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Cognitive Behavioral Therapy ( Cbt ) Essay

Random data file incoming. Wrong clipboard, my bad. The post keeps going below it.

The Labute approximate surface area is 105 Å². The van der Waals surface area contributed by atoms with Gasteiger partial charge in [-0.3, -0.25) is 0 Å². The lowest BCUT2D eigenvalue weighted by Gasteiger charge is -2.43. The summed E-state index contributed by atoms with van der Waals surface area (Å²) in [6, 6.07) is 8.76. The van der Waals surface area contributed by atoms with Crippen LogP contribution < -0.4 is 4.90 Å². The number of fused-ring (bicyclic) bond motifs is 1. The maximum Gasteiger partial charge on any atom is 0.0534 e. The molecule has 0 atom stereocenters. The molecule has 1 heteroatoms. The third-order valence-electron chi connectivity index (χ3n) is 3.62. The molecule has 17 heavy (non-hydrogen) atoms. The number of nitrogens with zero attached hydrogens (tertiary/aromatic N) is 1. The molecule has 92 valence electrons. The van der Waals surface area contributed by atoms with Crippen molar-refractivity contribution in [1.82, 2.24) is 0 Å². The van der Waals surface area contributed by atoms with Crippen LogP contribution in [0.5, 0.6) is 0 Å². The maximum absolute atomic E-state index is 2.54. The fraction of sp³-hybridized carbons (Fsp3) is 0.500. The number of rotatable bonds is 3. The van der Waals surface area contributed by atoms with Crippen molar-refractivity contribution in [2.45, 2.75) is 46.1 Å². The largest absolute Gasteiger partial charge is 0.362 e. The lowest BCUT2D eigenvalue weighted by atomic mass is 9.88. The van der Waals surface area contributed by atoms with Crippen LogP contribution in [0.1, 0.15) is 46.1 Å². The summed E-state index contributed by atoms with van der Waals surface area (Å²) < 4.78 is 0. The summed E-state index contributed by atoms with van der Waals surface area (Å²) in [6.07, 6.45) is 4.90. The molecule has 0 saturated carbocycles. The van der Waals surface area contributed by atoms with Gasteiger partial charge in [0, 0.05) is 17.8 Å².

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Cognitive Behavioral Therapy (CBT) is an insight-focused therapy that emphasizes the here-and-now. It is typically brief and time-limited, collaborative in nature, fairly structured and empirically based (Freeman, Felgoise, Nezu, Nezu, & Reinecke, 2005). Aaron Beck is a major name that arises when discussing the origins of CBT. Beck (1970) contends that individual perceptions of events shape feelings and behaviors. This theory places emphasis on the concept of automatic thoughts. Automatic thoughts are linked to the client’s core beliefs about self and worldview. When a client’s automatic thoughts are maladaptive, it can often be traced to irrational core beliefs; this in turn elicits emotional and behavioral difficulty. In other words, this phenomenon describes what Beck termed “cognitive distortions” which are unrealistic negative thoughts and beliefs that influence perception of events, feelings, and reactions (Beck, 1970). Beck originally defined six types of cognitive distortions: arbitrary inference, selective abstraction, overgeneralization, magnification and minimization, personalization, and dichotomous thinking; mislabeling was later added. Arbitrary inference refers to the cognitive process of forming conclusions despite lack of evidence or evidence that is contrary to the conclusions; this is often where catastrophizing can be seen. Selective abstraction is the process of drawing conclusions based on select detail of an event while disregarding all other aspects
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